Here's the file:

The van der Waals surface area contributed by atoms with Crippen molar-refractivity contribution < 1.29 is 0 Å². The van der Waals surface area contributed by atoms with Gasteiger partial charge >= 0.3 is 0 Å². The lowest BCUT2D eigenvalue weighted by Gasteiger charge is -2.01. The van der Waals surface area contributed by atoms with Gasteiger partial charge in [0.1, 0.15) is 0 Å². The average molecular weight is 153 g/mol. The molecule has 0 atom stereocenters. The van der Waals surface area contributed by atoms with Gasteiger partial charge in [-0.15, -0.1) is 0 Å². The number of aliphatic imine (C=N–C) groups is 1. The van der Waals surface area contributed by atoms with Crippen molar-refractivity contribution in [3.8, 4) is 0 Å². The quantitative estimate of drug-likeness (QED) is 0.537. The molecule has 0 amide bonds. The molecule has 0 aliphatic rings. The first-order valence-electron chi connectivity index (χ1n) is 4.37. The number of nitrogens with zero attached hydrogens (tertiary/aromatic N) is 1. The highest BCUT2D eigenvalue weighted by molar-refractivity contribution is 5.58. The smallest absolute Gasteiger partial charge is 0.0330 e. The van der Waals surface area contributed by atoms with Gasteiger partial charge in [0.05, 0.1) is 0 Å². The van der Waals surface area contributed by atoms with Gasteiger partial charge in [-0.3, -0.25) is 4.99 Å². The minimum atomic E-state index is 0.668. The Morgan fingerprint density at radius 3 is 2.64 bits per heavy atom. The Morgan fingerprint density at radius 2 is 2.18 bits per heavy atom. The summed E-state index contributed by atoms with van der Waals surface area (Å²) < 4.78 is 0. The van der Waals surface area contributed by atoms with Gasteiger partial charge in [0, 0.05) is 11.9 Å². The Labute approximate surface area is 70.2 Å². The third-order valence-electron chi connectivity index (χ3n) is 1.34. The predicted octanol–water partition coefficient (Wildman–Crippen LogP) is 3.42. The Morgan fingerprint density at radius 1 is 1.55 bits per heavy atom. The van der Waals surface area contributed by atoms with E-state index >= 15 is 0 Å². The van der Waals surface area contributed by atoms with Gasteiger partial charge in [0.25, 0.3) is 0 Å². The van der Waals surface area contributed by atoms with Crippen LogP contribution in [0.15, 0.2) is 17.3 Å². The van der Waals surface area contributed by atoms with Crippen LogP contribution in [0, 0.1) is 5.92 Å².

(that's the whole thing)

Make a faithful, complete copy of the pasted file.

The van der Waals surface area contributed by atoms with Crippen molar-refractivity contribution < 1.29 is 0 Å². The van der Waals surface area contributed by atoms with Gasteiger partial charge >= 0.3 is 0 Å². The lowest BCUT2D eigenvalue weighted by Gasteiger charge is -2.01. The van der Waals surface area contributed by atoms with Gasteiger partial charge in [0.1, 0.15) is 0 Å². The average molecular weight is 153 g/mol. The molecule has 0 atom stereocenters. The van der Waals surface area contributed by atoms with Gasteiger partial charge in [-0.15, -0.1) is 0 Å². The number of aliphatic imine (C=N–C) groups is 1. The van der Waals surface area contributed by atoms with Crippen molar-refractivity contribution in [3.8, 4) is 0 Å². The quantitative estimate of drug-likeness (QED) is 0.537. The molecule has 0 amide bonds. The molecule has 0 aliphatic rings. The first-order valence-electron chi connectivity index (χ1n) is 4.37. The number of nitrogens with zero attached hydrogens (tertiary/aromatic N) is 1. The highest BCUT2D eigenvalue weighted by molar-refractivity contribution is 5.58. The smallest absolute Gasteiger partial charge is 0.0330 e. The van der Waals surface area contributed by atoms with Gasteiger partial charge in [0.05, 0.1) is 0 Å². The van der Waals surface area contributed by atoms with Gasteiger partial charge in [-0.3, -0.25) is 4.99 Å². The minimum atomic E-state index is 0.668. The Morgan fingerprint density at radius 3 is 2.64 bits per heavy atom. The Morgan fingerprint density at radius 2 is 2.18 bits per heavy atom. The summed E-state index contributed by atoms with van der Waals surface area (Å²) < 4.78 is 0. The van der Waals surface area contributed by atoms with Gasteiger partial charge in [0, 0.05) is 11.9 Å². The Labute approximate surface area is 70.2 Å². The third-order valence-electron chi connectivity index (χ3n) is 1.34. The predicted octanol–water partition coefficient (Wildman–Crippen LogP) is 3.42. The Morgan fingerprint density at radius 1 is 1.55 bits per heavy atom. The van der Waals surface area contributed by atoms with E-state index >= 15 is 0 Å². The van der Waals surface area contributed by atoms with Gasteiger partial charge in [0.25, 0.3) is 0 Å². The van der Waals surface area contributed by atoms with Crippen LogP contribution in [0.15, 0.2) is 17.3 Å². The van der Waals surface area contributed by atoms with Crippen LogP contribution in [0, 0.1) is 5.92 Å².